A public-facing web interface used by the public to find materials in library collections and gain access to items of interest through the appropriate delivery mechanisms. Discovery products are independent from the specific applications that libraries implement to manage resources, such as integrated library systems, library services platforms, repository platforms, or electronic resource management systems. They use more sophisticated search technologies, including relevancy ranking and faceted search. CUNY uses Ex Libris’s Primo software and brands it as “CUNY OneSearch.”
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Best Practice when Setting up ILL Accounts in Aleph

The best practice when setting up ILL accounts in Aleph is to set up individual accounts (patron status “32.ILL”) for individual ILL borrowers. Having all ILL loans go out under one individual account is not a good practice for several reasons. For example, it is not technically possible in Aleph for a single account to have unlimited loans. There are several advantages to individual accounts:

  • ILL borrowers (the libraries making the request, not their patrons) would receive all patron notices and billing for un-returned items
  • Borrowing Libraries would have a “bill” or lost materials notices to hand their patrons
  • The notices can be targeted to a specific individuals at the borrowing organizations, for better communication
  • Fewer ILL loans to the same account means one is less likely to hit a ‘limit’
  • Several CUNY libraries may lend to the SAME borrower, but only one account is maintained. The work is thus distributed.

You can get more information, including a sample list of such accounts already set up in Aleph, on the OLS Support Site.

Missing ebrary titles

The Office of Library Services has recently seen an uptick in reported problems with ebrary titles showing up in the CUNY Catalog and not showing up in OneSearch. We have been in communication with the vendors (ebrary and Ex Libris) and think we have identified the problem.

In a nutshell, for subscribing to ebrary Academic Complete, we were given access to two complimentary collections: College Complete and Public Library Complete. These titles appeared in the ebrary platform but were never activated in the Primo Central Index (PCI) or SFX for discovery in OneSearch. We activated the collections in both places last week (on 2/15/17) and that seemed to have resolved most of the reported access problems—but not all of them. There are still some titles not showing up in OneSearch.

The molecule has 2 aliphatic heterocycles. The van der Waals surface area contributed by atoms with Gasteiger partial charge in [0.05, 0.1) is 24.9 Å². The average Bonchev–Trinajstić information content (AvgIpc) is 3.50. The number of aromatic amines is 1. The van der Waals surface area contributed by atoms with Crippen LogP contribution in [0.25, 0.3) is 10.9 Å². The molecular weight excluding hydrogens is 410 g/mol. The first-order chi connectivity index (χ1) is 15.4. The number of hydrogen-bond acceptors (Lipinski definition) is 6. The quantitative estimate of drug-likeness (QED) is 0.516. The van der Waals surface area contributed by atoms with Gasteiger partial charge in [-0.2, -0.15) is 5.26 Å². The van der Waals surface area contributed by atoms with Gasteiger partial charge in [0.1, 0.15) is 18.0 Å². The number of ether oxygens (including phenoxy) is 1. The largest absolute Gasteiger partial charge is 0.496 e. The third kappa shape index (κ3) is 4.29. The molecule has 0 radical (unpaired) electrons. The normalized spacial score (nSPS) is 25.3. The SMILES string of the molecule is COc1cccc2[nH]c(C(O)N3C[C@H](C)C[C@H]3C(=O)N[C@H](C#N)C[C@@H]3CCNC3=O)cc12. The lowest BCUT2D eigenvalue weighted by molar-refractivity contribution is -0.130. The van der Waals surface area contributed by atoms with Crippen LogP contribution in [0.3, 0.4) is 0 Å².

In talking to the ebrary vendor, we found that there are fewer titles in the SFX targets than there are in the collections: College Complete is short 1200 titles and Public Library Complete is short 1900 titles. They think that there was some problem with a metadata file sent to SFX and they are trying to resolve this issue. They have assured us this is a priority (as this would affect all College Complete and Public Library Complete subscribers who use SFX as their link resolver, not just CUNY). Once this is resolved, all centrally-licensed ebrary titles will appear in the OneSearch platform.

In the meantime, we may also be missing MARC records for these complimentary collections. We’ve been receiving monthly additions to these collections but they have been in the batches with the Academic Complete records and, again, we believe the numbers of records do not match up with the numbers in the SFX targets. We will work with the vendor on this as well; however, we think this will take more time and, in the meantime, are making the discoverability of these titles in OneSearch a priority.

If you have any questions about this topic, please contact your ERAC and/or SFX Committee representative. (The latter will be discussing this issue at its next meeting on Thursday, March 9, 2017.)

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CUNY Libraries’ Data Retention Policy

The CUNY Libraries’ Circulation Committee deliberated the issue of privacy and confidentiality of patron records, resulting in the creation of a Data Retention Subcommittee. The subcommittee consisted of six members representing five CUNY Libraries as well as the Office of Library Services (OLS). The subcommittee noted that CUNY has a policy pertaining to record retention:

The CUNY Records Retention and Disposition Schedule indicates the minimum length of time that college and University officials must retain records before the records may be disposed of legally. This Schedule is meant both to ensure that records are retained as long as required for administrative, legal, and fiscal purposes, and to encourage the systematic disposal of records that are no longer needed.

The Data Retention Subcommittee, as well as the CUNY Circulation Committee, determined that the record retention policy did not address particular records associated with the work of the Circulation librarians and staff; thus the Circulation committee convened and decided to provide recommendations on these specific issues to the Council of Chief Librarians. The recommendations are listed in the complete CUNY Libraries’ Data Retention Policy.